How to avoid litigation when recruiting

This is the third part of a series of employment law articles by Whitehall Workplace Law discussing some of the legal and practical matters small businesses ought to consider in relation to the employment life cycle of an employee, that is, from the recruiting to the employee ceasing to be employed. Part two of the series published in May concerned understanding minimum conditions of employment and the recruitment process and now, we move to handling claims during recruitment.

During the recruitment process the business should be mindful of not overstating the position or the potential benefits an applicant may receive should they become employed by the business.

Small businesses, particularly those with a desire to expand, can sometimes be tempted to oversell the nature of the position, state of the business or promise the moon to a desired or in-demand applicant when recruiting by making unrealistic representations as to career progression within the organisation and / or the opportunity to receive significant bonuses or increases in pay in the near future once the business’s expansion plans come to fruition. Not only is this conduct likely to result in a disgruntled employee if the promises do not materialise but that employee could have a claim against the business (and potentially its owners and managers) for misrepresentation or for engaging in misleading or deceptive conduct contrary to the Australian Consumer Law.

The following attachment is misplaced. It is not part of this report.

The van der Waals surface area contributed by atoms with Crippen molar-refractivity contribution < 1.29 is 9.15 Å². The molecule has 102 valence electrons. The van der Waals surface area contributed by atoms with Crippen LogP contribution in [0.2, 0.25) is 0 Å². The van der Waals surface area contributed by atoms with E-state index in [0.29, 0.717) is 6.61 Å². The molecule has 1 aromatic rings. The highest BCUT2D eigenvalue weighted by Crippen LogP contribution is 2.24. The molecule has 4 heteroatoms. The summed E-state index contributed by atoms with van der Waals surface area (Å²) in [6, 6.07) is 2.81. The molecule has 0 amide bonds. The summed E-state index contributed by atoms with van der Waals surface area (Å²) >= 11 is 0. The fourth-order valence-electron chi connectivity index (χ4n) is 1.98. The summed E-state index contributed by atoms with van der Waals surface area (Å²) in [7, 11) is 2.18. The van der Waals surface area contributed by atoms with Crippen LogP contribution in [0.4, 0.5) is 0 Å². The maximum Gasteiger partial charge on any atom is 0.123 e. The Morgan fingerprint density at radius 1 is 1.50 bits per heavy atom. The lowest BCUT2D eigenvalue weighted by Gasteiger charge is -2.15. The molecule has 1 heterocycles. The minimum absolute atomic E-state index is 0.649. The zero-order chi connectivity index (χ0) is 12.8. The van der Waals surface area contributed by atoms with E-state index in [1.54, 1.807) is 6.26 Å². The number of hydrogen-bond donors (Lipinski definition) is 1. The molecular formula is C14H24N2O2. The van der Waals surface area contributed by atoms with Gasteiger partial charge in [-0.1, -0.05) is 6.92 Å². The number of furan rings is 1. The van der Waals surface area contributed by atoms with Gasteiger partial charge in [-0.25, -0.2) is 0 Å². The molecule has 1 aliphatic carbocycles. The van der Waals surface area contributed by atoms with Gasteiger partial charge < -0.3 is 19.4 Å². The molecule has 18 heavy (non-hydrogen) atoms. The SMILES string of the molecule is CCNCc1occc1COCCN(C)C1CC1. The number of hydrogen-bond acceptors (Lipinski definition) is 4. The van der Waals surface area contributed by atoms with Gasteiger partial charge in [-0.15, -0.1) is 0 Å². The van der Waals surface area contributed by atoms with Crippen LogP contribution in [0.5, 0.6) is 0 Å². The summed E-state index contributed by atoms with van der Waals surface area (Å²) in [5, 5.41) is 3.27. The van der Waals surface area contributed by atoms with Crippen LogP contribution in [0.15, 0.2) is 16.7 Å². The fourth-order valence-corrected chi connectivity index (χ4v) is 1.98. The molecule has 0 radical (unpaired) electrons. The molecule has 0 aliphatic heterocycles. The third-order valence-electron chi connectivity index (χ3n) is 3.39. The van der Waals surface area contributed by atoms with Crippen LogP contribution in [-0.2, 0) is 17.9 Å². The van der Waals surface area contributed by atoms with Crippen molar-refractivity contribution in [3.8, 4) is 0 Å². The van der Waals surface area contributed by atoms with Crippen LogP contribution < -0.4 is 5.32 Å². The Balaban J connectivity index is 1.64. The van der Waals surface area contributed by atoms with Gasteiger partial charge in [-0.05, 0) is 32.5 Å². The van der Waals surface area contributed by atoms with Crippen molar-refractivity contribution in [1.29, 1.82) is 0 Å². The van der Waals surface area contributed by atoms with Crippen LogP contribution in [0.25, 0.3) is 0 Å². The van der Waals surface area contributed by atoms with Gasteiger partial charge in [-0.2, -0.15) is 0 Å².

Representations made to encourage candidates to apply should be accurate and not misleading.

When a suitable candidate is found, the business should refrain from making informal offers of employment. As will be apparent in part four of this series which will focus on the employment contract, it is fundamental that a detailed written employment offer be made (and accepted by the employee) before the employee starts work. Doing so will greatly minimise the potential for misunderstanding between the parties as to what each party’s rights and obligations will be, provide certainty and clarity going forward and give better protection of the business’s interests. Where an employee begins work and is given a contract after they start it can be unclear about whether those terms, or all of those terms, will apply or not. Following some simple recruitment processes can easily avoid these problems.

Jeremy Cousins, Principal, Whitehall Workplace Law